Though God holds an extremely high value of our work, our value is not determined by our work. This can be a stumbling block for many of us who've been raised to believe that our work is our identity. A great way to determine if this is an issue is by identifying the emotions we experience when someone asks us, “So, what do you do for a living?” Do we cringe or do we gloat? Unfortunately, we live with the consequences of Adam and Eve’s sinfulness—thus the struggle to enjoy work, to work too much or too little, or to find our value or our identity by our work. Thank God that Jesus came and redeemed humanity's failures so that those who put their faith in Jesus can be adopted as sons and daughters into God’s family. God loves us and is pleased with us because we are His kids. We can’t do anything to earn His favor; Jesus did that for us. But just like the devil tempted Jesus' identity in the wilderness, he too will tempt us to live out of a false identity pursuing our ambitions, appetites, and approval through our work.

God’s desire is that we approach our work with a new paradigm of partnership with Him to bring about His Kingdom on earth with all of heaven’s resources at our fingertips. Hugh Whelchel, in his book How Then Should We Work, writes, “As we in obedience answer the vocational call in our own lives, we must learn to believe God uses everything we do. ‘ . . . we know that in all things God works for the good of those who love him, who have been called according to his purpose.’ (Romans 8:28) All of our work, even the most mundane things we do are taken by God and transformed into Kingdom work.”

Finding Identity in the 'Holy Dance'

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As Christians, we believe God is Trinity— Father, Son, and Holy Spirit—living uniquely and yet unified in mutual, self-giving love. The relational character of God is often described as 'a holy dance' between Father, Son, and Spirit, whose purpose for creating the world was to bring humanity into a shared relationship with the Trinity—as adopted sons and daughters. Because humans are made in God's image, the capacity for relationship is innate in all of us. As the apostle Paul wrote, “God decided in advance to adopt us into his own family by bringing us to himself through Jesus Christ. This is what he wanted to do, and it gave him great pleasure” (Ephesians 1:5). I am in awe that my adoption, with all the rights and privileges of a natural born child, gave God great pleasure. All of humanity is invited, but never forced, into the holy dance with the Father, Son, and Spirit. When our identity is secure in relationship with the Trinity, we are free to create, explore, and enjoy the abundant life here and now.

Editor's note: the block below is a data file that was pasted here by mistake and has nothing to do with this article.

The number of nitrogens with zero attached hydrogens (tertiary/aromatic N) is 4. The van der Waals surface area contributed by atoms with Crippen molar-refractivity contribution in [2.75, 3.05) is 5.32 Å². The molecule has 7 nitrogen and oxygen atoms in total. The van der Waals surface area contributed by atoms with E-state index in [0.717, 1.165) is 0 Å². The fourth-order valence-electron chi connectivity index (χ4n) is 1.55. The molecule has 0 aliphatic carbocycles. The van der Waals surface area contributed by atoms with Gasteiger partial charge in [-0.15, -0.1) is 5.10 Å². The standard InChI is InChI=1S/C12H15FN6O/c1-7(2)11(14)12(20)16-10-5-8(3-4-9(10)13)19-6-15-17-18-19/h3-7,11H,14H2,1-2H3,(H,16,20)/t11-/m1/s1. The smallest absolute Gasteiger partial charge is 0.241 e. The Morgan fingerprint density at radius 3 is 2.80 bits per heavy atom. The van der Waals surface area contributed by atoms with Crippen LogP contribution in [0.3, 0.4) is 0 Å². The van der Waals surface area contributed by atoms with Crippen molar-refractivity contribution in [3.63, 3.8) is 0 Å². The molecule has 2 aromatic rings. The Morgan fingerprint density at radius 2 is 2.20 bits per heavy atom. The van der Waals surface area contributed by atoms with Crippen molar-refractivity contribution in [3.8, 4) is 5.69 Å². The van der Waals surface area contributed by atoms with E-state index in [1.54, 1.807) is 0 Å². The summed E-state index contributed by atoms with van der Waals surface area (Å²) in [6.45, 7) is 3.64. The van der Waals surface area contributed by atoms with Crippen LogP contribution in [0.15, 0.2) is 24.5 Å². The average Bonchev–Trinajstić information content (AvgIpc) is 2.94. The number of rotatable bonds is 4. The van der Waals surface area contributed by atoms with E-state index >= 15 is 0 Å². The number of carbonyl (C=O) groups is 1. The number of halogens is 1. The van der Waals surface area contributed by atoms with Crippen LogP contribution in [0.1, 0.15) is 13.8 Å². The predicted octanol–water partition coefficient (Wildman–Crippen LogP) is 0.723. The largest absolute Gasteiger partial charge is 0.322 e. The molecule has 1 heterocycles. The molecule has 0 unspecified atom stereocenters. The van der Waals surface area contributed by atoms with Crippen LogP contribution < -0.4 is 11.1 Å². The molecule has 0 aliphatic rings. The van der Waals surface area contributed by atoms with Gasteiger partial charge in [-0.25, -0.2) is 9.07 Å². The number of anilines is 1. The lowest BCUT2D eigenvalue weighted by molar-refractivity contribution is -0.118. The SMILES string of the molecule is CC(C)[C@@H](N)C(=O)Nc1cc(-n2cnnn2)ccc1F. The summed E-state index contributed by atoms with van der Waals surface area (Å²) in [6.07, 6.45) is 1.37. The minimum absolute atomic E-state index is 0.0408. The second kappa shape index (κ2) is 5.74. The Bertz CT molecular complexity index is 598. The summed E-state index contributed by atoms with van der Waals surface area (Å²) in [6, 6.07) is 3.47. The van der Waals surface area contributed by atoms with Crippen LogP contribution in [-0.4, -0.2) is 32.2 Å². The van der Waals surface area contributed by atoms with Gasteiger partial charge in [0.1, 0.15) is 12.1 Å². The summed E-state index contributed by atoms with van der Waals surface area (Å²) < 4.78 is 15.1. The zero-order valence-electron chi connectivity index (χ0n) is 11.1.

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When we lose our ability to make meaning out of our experiences, however, it is difficult to thrive. As author C. Baxter Kruger states, “the goal of the evil one, is to destroy the dance of life shared by Father, Son and Spirit on this planet."

People are complex; our experience, as well as our faith tradition, informs our view of God and how we walk out our faith journey. What seems consistent in the human experience is the tendency to lean more heavily on one aspect of God’s character to the exclusion of another. As a child, I believed God was impersonal and uninvolved in the lives of people. Then, as a young adult, I belonged to a church tradition focused on holiness and obedience, which seemed to underemphasize God’s grace and mercy. Fear was a dominant emotion during those years, because I lived out of an identity focused on pleasing God.

Identity issues have been part of my own personal struggle and for those I work with, as well. As I recover from a distorted identity, I am learning to rest in God’s embrace and risk in relationships with others. God is the prime example of a relational being existing in the Trinity: Father, Son, and Spirit. For humans made in the image of God, relationships are at the core of who we were designed to be. It takes courage to walk toward freedom after years of hearing hurtful messages that reiterate “you don’t have value.” Through 'the holy dance'—a deep sense of belonging as a loved and valued child of God is available to all.